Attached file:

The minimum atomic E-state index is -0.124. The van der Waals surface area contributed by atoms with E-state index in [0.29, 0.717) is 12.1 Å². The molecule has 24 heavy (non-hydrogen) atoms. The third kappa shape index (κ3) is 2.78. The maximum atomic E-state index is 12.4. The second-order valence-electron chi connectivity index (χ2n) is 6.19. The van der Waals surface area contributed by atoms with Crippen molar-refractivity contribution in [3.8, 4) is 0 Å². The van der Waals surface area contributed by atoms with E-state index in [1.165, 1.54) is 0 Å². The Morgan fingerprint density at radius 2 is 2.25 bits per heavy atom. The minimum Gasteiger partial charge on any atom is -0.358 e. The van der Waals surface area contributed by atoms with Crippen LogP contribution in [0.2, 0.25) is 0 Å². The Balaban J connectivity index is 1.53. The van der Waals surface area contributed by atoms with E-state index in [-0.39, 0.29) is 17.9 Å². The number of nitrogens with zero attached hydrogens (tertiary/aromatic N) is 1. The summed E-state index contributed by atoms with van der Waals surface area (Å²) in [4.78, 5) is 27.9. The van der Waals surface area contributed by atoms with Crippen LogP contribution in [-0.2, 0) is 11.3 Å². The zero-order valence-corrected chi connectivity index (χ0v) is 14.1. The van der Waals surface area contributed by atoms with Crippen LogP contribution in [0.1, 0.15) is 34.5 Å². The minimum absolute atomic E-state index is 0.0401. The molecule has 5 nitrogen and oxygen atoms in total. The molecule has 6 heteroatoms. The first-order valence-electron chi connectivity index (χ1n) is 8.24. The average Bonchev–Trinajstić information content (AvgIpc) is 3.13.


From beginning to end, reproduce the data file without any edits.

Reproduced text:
The minimum atomic E-state index is -0.124. The van der Waals surface area contributed by atoms with E-state index in [0.29, 0.717) is 12.1 Å². The molecule has 24 heavy (non-hydrogen) atoms. The third kappa shape index (κ3) is 2.78. The maximum atomic E-state index is 12.4. The second-order valence-electron chi connectivity index (χ2n) is 6.19. The van der Waals surface area contributed by atoms with Crippen molar-refractivity contribution in [3.8, 4) is 0 Å². The van der Waals surface area contributed by atoms with E-state index in [1.165, 1.54) is 0 Å². The Morgan fingerprint density at radius 2 is 2.25 bits per heavy atom. The minimum Gasteiger partial charge on any atom is -0.358 e. The van der Waals surface area contributed by atoms with Crippen LogP contribution in [0.2, 0.25) is 0 Å². The Balaban J connectivity index is 1.53. The van der Waals surface area contributed by atoms with E-state index in [-0.39, 0.29) is 17.9 Å². The number of nitrogens with zero attached hydrogens (tertiary/aromatic N) is 1. The summed E-state index contributed by atoms with van der Waals surface area (Å²) in [4.78, 5) is 27.9. The van der Waals surface area contributed by atoms with Crippen LogP contribution in [-0.2, 0) is 11.3 Å². The zero-order valence-corrected chi connectivity index (χ0v) is 14.1. The van der Waals surface area contributed by atoms with Crippen LogP contribution in [0.1, 0.15) is 34.5 Å². The minimum absolute atomic E-state index is 0.0401. The molecule has 5 nitrogen and oxygen atoms in total. The molecule has 6 heteroatoms. The first-order valence-electron chi connectivity index (χ1n) is 8.24. The average Bonchev–Trinajstić information content (AvgIpc) is 3.13.